To my eternal shame (and I truly mean that: I will never do this again), I once tried to combine the roles of doctor and immigration officer. My patient, Aziz*, had already been treated in his own country for a serious infection arising from a large tumour. He then travelled to London hoping to find a private surgeon who would treat him. Aziz’s condition worsened, and he was brought straight from the airport to my hospital.
On the ward, I faced daily dilemmas. Aziz was stable, but still required ongoing care for a recurrence of his infection. When did this stop being an emergency? Had it ever been an emergency? To what extent should I restrict my involvement with him and his family, preserving my time for the patients entitled to full NHS treatment?
Insidiously, these questions corrupted the entire ward. Doctors and nurses all collaborated with an institutional diktat to limit care to the bare minimum, to varying degrees. It affected our relationships with allof our patients, first imperceptibly and then overtly.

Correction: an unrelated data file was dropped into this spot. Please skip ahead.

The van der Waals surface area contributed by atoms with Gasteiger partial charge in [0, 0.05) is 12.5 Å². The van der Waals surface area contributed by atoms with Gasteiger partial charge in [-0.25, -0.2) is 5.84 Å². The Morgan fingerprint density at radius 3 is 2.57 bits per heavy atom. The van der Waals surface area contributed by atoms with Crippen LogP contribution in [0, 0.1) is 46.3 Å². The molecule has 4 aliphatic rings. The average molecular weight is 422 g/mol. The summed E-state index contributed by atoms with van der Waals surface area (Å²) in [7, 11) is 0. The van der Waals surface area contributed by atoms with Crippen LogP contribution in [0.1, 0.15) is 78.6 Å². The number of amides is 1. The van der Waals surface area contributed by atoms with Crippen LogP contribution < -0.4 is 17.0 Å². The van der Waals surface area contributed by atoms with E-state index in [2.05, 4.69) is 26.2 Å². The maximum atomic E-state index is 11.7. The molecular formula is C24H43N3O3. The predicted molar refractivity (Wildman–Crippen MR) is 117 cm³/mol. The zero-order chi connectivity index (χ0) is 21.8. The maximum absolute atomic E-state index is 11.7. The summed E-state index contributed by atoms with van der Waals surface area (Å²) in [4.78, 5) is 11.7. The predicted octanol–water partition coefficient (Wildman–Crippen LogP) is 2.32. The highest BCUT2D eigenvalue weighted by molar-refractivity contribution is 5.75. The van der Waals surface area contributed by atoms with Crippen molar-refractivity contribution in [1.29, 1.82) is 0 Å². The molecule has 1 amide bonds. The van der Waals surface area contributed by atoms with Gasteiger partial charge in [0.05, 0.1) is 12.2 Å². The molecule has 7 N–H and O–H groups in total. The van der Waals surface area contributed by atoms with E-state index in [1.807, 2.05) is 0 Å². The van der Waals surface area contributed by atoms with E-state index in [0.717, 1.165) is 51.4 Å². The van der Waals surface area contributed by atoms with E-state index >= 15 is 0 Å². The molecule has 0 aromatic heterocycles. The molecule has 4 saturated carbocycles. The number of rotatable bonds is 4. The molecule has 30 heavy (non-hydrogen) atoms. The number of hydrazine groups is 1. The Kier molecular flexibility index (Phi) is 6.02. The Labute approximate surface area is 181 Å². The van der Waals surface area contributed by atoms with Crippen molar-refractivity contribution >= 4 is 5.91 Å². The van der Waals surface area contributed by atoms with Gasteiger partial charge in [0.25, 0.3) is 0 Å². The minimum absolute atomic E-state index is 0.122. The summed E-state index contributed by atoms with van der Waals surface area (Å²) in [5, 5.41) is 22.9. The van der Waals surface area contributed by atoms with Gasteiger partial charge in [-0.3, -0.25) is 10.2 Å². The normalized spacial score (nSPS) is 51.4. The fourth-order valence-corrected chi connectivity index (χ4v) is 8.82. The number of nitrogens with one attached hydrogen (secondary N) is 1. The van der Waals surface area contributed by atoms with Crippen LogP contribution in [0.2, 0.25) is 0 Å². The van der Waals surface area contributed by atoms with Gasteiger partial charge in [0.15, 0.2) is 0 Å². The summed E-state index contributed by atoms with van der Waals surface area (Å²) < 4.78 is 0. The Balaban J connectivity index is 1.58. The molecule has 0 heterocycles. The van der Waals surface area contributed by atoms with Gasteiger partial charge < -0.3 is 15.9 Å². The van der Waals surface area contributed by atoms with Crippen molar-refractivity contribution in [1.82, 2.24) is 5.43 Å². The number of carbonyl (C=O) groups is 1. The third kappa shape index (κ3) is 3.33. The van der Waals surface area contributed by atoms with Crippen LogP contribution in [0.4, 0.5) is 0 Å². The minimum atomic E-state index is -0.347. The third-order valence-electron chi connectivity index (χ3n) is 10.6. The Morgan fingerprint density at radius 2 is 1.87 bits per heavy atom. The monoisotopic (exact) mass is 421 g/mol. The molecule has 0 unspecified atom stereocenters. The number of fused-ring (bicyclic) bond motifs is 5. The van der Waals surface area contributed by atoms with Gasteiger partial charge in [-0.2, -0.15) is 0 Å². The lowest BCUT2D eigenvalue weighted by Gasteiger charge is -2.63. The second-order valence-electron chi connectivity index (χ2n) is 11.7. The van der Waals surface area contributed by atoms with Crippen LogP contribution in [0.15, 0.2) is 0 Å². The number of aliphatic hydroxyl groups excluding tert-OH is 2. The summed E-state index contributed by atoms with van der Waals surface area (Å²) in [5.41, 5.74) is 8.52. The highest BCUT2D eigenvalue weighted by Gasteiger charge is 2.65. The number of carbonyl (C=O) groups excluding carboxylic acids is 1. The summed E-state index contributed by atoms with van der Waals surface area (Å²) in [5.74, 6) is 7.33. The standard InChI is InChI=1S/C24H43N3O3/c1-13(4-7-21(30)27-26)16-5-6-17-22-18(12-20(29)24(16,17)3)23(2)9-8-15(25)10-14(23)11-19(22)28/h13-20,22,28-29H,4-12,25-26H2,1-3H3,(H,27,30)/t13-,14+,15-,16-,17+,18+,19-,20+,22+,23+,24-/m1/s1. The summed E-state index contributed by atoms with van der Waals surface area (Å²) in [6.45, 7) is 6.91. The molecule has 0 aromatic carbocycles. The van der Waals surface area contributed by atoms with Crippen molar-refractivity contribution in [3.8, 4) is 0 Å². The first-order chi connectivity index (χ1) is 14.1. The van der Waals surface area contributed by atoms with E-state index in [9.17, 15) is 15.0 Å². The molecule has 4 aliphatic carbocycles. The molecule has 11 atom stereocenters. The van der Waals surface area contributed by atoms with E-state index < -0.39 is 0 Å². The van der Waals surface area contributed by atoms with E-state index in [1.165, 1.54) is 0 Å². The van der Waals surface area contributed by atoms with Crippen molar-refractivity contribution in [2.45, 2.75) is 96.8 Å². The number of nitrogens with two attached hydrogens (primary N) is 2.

We were no longer the advocates for their best interests. We were the lickspittles of a system that told us to approach people for their PIN codes, not their consent. They did not thank us for defending their taxes. Everyone was poorer for the experience, migrant or not.
Too high a price
These proposals go further than ever before in placing an administrative burden on Emergency departments that will be unworkable and opaque.
It will be applied haphazardly throughout the country.
It will be more expensive than what we have now.
It will appal the public.
It will corrode the professionalism and integrity of the clinical staff who look after all of us. I’ve seen that.
It’s targeting a problem that costs us 0.06% of the NHS’ annual budget.
I’d rather not, if it’s all the same to you. If the government wants to win some cheap votes on immigration, there are one or two other places to start.
*patient details changed